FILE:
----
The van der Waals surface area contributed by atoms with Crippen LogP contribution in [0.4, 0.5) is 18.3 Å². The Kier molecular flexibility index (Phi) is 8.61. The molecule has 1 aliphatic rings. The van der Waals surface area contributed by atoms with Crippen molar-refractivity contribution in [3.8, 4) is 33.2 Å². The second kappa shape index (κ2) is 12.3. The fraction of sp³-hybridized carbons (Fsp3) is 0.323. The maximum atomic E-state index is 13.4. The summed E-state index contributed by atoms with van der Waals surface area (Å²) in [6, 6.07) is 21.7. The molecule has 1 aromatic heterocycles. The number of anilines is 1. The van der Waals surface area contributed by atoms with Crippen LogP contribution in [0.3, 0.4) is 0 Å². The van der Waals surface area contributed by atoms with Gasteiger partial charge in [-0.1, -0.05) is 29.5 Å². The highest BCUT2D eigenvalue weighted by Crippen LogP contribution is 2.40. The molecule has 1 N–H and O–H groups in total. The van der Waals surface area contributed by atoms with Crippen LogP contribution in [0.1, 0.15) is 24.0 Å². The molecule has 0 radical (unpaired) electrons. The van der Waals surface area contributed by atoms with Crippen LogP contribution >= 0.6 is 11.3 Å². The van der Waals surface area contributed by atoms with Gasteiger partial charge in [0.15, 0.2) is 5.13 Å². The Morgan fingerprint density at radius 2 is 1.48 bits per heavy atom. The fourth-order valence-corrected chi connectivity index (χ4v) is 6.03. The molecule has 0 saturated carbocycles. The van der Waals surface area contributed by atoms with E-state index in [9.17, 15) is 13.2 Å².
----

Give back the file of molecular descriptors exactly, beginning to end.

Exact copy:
The van der Waals surface area contributed by atoms with Crippen LogP contribution in [0.4, 0.5) is 18.3 Å². The Kier molecular flexibility index (Phi) is 8.61. The molecule has 1 aliphatic rings. The van der Waals surface area contributed by atoms with Crippen molar-refractivity contribution in [3.8, 4) is 33.2 Å². The second kappa shape index (κ2) is 12.3. The fraction of sp³-hybridized carbons (Fsp3) is 0.323. The maximum atomic E-state index is 13.4. The summed E-state index contributed by atoms with van der Waals surface area (Å²) in [6, 6.07) is 21.7. The molecule has 1 aromatic heterocycles. The number of anilines is 1. The van der Waals surface area contributed by atoms with Crippen LogP contribution in [0.3, 0.4) is 0 Å². The van der Waals surface area contributed by atoms with Gasteiger partial charge in [-0.1, -0.05) is 29.5 Å². The highest BCUT2D eigenvalue weighted by Crippen LogP contribution is 2.40. The molecule has 1 N–H and O–H groups in total. The van der Waals surface area contributed by atoms with Crippen LogP contribution in [0.1, 0.15) is 24.0 Å². The molecule has 0 radical (unpaired) electrons. The van der Waals surface area contributed by atoms with Crippen LogP contribution >= 0.6 is 11.3 Å². The van der Waals surface area contributed by atoms with Gasteiger partial charge in [0.15, 0.2) is 5.13 Å². The Morgan fingerprint density at radius 2 is 1.48 bits per heavy atom. The fourth-order valence-corrected chi connectivity index (χ4v) is 6.03. The molecule has 0 saturated carbocycles. The van der Waals surface area contributed by atoms with E-state index in [9.17, 15) is 13.2 Å².